2 April 2021
Let Us Prey (2014)
Producers: Brendan McCarthy, John McDonnell, and Eddie Dick
Director: Brian O’Malley
Screenwriters: Fiona Watson and David Cairns
What at first seems to be a slow night at a police station turns weird and then violent when a mysterious man is brought in who sees the sins of the other inmates and officers.
This is a really effective, slow-moving horror film for the first hour. The last half-hour changes tone and becomes funny. It’s definitely worth watching, but I don’t quite understand it. Some day, maybe.
13 February 2020
Producers: Menahem Golan and Yoram Globus
Director: Tobe Hooper
Screenwriters: Dan O’Bannon & Don Jakoby (novel: Colin Wilson)
Other titles: The Space Vampires
Astronauts studying Halley’s Comet find an enormous spaceship following it. Inside, they find dead bat-creatures and three naked human-appearing creatures in suspended animation. So the astronauts take them on board, like you do. When their ship returns to Earth, the astronauts are all dead. So the authorities bring the human-appearing creatures back to Earth, like you do. And soon they are running all over London sucking the energy out of people.
This is a remarkable film. It owes a lot to the Euro-horror of the previous decade as well as the disaster films of the 1950s. I personally feel the film would have been better with a lower budget. Many things are in this film that don’t need to be like all of the onboard scenes. But it’s still thrilling and very creative.
Starring Steve Railsback (The Stunt Man), Peter Firth (Tess), Michael Gothard (The Serpent of Death), Frank Finlay (The Pianist), and Mathilda May (The Tit and the Moon). Patrick Stewart (Star Trek: The Next Generation) has a small but amusing role.
Lifeforce should be under copyright but there is a beautiful copy on Archive. It is available on a very expensive DVD with 15 minutes of deleted scenes. There is a much cheaper SHOUT! Factory DVD/Blu-ray combo with some interviews and two commentaries. (Be careful, there is an earlier version that is a far more expensive version.)
11 June 2021
Little Evil (2017)
Producers: Nicholas Nesbitt and Jason Michael Berman
Director/Screenwriter: Eli Craig
Gary just got married to Samantha whose little son Lucas isn’t really keen on his step-dad. And he can cause people to kill themselves. And he tries to bury his step-dad alive. He’s the son of Satan. Literally. But maybe with enough love and understanding, he can transcend that?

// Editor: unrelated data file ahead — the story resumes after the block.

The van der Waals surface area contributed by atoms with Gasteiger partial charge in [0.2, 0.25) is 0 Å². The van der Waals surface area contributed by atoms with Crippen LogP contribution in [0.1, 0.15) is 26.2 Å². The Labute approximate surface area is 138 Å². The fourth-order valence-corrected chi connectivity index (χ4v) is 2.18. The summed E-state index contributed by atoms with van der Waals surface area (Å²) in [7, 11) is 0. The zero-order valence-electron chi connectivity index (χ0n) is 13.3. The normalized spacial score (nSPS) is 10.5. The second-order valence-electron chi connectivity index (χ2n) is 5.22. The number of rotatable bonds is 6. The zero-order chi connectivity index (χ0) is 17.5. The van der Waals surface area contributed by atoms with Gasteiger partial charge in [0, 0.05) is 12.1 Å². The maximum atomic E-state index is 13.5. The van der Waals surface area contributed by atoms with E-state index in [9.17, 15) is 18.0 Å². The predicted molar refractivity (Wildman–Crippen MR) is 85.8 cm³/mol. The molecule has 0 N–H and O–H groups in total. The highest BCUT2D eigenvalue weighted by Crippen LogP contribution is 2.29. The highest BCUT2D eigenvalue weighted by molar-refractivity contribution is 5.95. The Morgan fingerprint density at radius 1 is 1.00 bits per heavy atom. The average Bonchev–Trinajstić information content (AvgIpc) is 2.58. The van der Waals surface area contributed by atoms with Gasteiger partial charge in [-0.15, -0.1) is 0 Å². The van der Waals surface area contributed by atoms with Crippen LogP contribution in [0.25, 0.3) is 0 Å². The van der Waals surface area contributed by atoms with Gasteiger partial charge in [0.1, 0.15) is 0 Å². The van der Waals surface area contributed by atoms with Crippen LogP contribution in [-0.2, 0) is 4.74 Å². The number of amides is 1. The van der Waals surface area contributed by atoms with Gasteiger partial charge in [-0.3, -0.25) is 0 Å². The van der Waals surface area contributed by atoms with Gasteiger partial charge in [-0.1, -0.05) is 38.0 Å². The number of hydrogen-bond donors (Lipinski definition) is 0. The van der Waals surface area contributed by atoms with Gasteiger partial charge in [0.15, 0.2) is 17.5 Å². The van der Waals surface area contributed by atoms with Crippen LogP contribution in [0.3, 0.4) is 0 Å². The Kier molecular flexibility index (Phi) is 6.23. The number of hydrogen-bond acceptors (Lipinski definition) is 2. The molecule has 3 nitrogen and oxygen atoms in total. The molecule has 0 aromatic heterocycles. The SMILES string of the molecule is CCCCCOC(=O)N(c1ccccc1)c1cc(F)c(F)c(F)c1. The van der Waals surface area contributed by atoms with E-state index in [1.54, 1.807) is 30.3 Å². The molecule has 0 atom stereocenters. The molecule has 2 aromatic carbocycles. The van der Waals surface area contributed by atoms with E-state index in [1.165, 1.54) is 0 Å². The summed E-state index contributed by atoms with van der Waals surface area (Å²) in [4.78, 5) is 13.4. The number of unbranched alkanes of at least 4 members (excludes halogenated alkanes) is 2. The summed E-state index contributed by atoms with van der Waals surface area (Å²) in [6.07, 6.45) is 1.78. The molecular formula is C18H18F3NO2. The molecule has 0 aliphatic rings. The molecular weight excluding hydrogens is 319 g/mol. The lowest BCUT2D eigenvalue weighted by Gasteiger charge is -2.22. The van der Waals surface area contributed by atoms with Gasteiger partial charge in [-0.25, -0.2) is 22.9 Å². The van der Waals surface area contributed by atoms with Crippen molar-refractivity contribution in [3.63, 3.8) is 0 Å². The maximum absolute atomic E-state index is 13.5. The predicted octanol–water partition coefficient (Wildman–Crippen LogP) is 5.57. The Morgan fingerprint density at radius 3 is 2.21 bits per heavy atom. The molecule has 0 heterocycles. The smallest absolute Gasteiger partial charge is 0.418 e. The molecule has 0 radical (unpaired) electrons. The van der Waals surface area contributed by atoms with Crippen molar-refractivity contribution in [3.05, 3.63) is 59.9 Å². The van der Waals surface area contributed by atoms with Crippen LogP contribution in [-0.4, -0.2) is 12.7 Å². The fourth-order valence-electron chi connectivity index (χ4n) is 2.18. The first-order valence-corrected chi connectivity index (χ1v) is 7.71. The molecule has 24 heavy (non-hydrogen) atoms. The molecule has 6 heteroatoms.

This is a hilarious parody of The Omen by the writer-director of Tucker & Dale vs Evil. Ultimately, it’s kind of a family movie though. And it’s hard to miss what it’s saying about step-parenting. It’s a great film to enjoy with your friends who refuse to watch real horror films.
Starring Adam Scott (Krampus) and Evangeline Lilly (Ant-Man). Featuring Bridget Everett (Patti Cake$), Owen Atlas, and Clancy Brown (John Dies at the End). Tyler Labine (Tucker & Dale vs Evil) has a small but great part as the videographer.
Little Evil is copyrighted. It appears to only be available on Netflix, which sucks because Netflix sucks when it comes to psychotronic film.
11 July 2020
Little Monsters (2019)
Producers: Keith Calder & Jess Wu Calder and Bruna Papandrea & Steve Hutensky and Jodi Matterson
Director/Screenwriter: Abe Forsythe
A kindergarten class goes on a field trip. But a nearby military base accidentally releases their zombies. Now the children must be protected by the teacher, an uncle, and the worst children’s entertainer ever.
This film has horror elements and they are well done. But primarily, this is a romantic comedy. And much of the comedy is very sharp. The stuff with Teddy McGiggle is brilliant. But the film is also often cloying and hard to take.
2 February 2021
The Little Shop of Horrors (1960)
Producer/Director: Roger Corman
Screenwriter: Charles B Griffith
A bumbling flower shop employee grows an exotic plant to bring in business and thus ingratiate himself to his boss. But the plant demands blood and eventually flesh, which he at first accidentally provides. Soon, the shop takes off but the police are snooping around.
A witty script by the writer of A Bucket of Blood. Does anyone not like this film? I’m not sure why a remake was necessary, although it too is good.
Starring Jonathan Haze (writer of Invasion of the Star Creatures), Mel Welles (Attack of the Crab Monsters), and Jackie Joseph. Featuring Dick Miller (Matinee), Myrtle Vail, and Charles B Griffith. Jack Nicholson (The Shining) has a small part.
The Little Shop of Horrors is in the public domain. There is a good copy on Archive.org. You can get a better print on DVD. It contains the colorized version, which I think looks dreadful. But the original version is there and it is nicely cleaned up. It also contains another unfortunate “comedy” track by Mike Nelson, which I always take as a slap in the face. Just stick with the free copy!
23 May 2020
A Lizard in a Woman’s Skin (1971)
Producer: Edmondo Amati
Director: Lucio Fulci
Screenwriters: Lucio Fulci (story: Roberto Gianviti & Lucio Fulci)
Other titles: Una Lucertola con la Pelle di Donna